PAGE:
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Colette Coad

With Studio 9

Fused Glass

My pieces range from whimsical to architectural to suitable for serving. All are colorful.


Directions to Studio 9 at 41122 Leeward Road, The Sea Ranch. From Hwy 1 turn west onto Halcyon. Turn left onto Leeward.  The studio is on the east side of Leeward, directly across from Helm.

Studio Tour Hours:

Tour Dates August 28 & 29 September 4-5
10 a.m. to 5 p.m.

I will be absent from this studio on Labor Day Monday



     I love glass.  It is not only my medium, it is a source of great joy and sometimes great frustration.  Eleven years ago, I took an introductory class on glass fusing.  I fell in love.  I bought a kiln and some glass (enough to fill a stand holding eight pieces).  I now have two kilns, five stands and two crates of glass.  Yes, I do love glass.

     I do fused glass which is also known as warm glass.  This is somewhat ironic given that I fuse at a top temperature of 1450 degrees Fahrenheit which seems much hotter than warm.   It takes about fourteen hours for the kiln to work its magic so this is not art for the impatient. There is no instant gratification.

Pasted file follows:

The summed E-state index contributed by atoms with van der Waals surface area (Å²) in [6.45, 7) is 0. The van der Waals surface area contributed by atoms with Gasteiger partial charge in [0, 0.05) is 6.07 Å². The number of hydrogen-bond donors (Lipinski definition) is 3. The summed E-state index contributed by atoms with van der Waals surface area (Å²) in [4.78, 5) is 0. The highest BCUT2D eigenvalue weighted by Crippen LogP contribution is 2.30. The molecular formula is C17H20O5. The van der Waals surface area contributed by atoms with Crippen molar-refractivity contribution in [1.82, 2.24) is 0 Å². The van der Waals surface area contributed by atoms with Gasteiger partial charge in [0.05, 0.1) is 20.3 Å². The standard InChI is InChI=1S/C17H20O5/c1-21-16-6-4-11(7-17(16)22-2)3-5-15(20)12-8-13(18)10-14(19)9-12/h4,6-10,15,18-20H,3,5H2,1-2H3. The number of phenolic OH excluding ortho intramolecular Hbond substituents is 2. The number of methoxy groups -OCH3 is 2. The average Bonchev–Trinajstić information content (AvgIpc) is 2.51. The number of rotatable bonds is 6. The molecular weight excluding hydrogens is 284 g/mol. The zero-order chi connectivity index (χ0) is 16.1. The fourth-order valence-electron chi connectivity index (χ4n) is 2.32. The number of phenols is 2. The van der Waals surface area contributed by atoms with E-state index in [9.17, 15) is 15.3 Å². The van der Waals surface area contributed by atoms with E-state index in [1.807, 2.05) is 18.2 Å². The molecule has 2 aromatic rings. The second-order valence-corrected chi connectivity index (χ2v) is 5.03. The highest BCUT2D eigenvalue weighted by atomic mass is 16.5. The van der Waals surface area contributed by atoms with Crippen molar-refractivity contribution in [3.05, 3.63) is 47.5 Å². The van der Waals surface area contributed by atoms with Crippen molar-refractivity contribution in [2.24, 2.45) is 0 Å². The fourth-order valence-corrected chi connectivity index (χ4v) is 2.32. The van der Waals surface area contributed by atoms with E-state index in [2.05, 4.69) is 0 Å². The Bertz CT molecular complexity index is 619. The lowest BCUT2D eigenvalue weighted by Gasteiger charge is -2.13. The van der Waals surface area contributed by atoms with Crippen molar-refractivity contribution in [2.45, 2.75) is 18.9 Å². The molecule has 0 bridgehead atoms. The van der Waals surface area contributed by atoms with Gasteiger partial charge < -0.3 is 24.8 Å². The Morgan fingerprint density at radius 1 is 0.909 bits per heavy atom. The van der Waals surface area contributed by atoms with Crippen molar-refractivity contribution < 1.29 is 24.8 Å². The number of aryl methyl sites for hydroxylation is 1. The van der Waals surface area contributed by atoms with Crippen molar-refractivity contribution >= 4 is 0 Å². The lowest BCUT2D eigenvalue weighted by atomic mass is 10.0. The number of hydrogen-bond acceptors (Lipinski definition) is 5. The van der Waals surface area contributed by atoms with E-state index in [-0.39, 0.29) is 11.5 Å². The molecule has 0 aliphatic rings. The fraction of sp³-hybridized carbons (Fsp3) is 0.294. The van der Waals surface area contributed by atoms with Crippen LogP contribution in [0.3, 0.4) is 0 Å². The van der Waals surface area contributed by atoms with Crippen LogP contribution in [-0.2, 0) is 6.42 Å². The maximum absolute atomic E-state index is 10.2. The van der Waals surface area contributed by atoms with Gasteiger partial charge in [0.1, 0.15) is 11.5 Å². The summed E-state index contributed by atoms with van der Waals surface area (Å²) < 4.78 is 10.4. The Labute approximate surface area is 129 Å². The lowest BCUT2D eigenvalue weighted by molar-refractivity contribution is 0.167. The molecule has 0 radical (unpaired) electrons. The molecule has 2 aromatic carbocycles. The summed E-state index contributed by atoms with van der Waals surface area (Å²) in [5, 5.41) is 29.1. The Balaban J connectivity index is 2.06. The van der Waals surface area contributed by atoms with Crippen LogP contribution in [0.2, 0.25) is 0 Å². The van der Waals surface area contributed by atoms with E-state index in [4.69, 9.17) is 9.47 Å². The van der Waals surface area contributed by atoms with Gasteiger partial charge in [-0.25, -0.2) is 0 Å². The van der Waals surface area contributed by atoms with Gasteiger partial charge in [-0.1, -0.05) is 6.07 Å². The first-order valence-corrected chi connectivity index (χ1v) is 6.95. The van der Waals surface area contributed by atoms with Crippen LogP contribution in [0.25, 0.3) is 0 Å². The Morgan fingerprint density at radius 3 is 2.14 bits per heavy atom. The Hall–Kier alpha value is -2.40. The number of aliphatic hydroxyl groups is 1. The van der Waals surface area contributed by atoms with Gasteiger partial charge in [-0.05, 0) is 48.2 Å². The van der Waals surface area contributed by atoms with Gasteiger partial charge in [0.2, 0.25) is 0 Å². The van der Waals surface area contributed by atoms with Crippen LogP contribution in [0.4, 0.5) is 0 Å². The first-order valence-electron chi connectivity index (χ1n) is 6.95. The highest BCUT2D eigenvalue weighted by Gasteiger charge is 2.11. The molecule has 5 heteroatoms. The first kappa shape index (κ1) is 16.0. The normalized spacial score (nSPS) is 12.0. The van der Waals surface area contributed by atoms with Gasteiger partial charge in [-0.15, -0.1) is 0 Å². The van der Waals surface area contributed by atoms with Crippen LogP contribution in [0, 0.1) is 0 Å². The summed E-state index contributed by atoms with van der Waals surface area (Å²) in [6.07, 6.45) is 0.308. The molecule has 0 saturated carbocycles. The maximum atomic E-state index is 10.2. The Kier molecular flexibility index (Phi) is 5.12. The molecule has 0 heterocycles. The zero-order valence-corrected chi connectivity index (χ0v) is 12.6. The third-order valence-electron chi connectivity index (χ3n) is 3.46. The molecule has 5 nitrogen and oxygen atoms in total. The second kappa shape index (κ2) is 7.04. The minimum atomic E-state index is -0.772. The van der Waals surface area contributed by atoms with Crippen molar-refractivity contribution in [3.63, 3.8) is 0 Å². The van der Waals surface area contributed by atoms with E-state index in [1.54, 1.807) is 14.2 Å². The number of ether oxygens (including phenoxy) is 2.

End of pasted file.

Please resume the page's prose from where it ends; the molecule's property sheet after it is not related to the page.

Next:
Glass has always intrigued and fascinated me.  I think the dichotomy of it being both dangerous and fragile while being so beautiful is captivating. I love the way it looks in different light and the almost endless combinations of colors and even textures that can be created.  I do wish I had bought stock in a band-aid company given how easy it is to cut myself while doing glass.

     Before the pandemic I attended a Glass Expo each spring.  I learned many techniques that I apply to my work.  It is fun to mix up the techniques and apply them to totally new forms that emerge from the kiln.  It’s amazing how many times I start working on an idea first thing in the morning and the next thing I know it is 2:30pm.  I haven’t had anything to eat or thought about anything else but glass.  Really a pretty good day.

     I had a very busy and fulfilling career in management consulting.  I traveled extensively in North America and Europe while raising my family with my husband.  I loved what I did and it offered many creative opportunities.  None of those opportunities were artistic.  After I moved to the coast and was retired for a while, I rediscovered glass. 

     I had never thought of myself as an artist.  The only “art” class I have ever taken was drawing.  I failed. I think I have found my “inner artist”.  I have come to believe that this inner artist exists in many, if not all, of us.  I was lucky to find glass with the first series of classes I took in Sebastopol.  The Mendonoma area offers so many opportunities to explore and discover what will unleash your inner artist.

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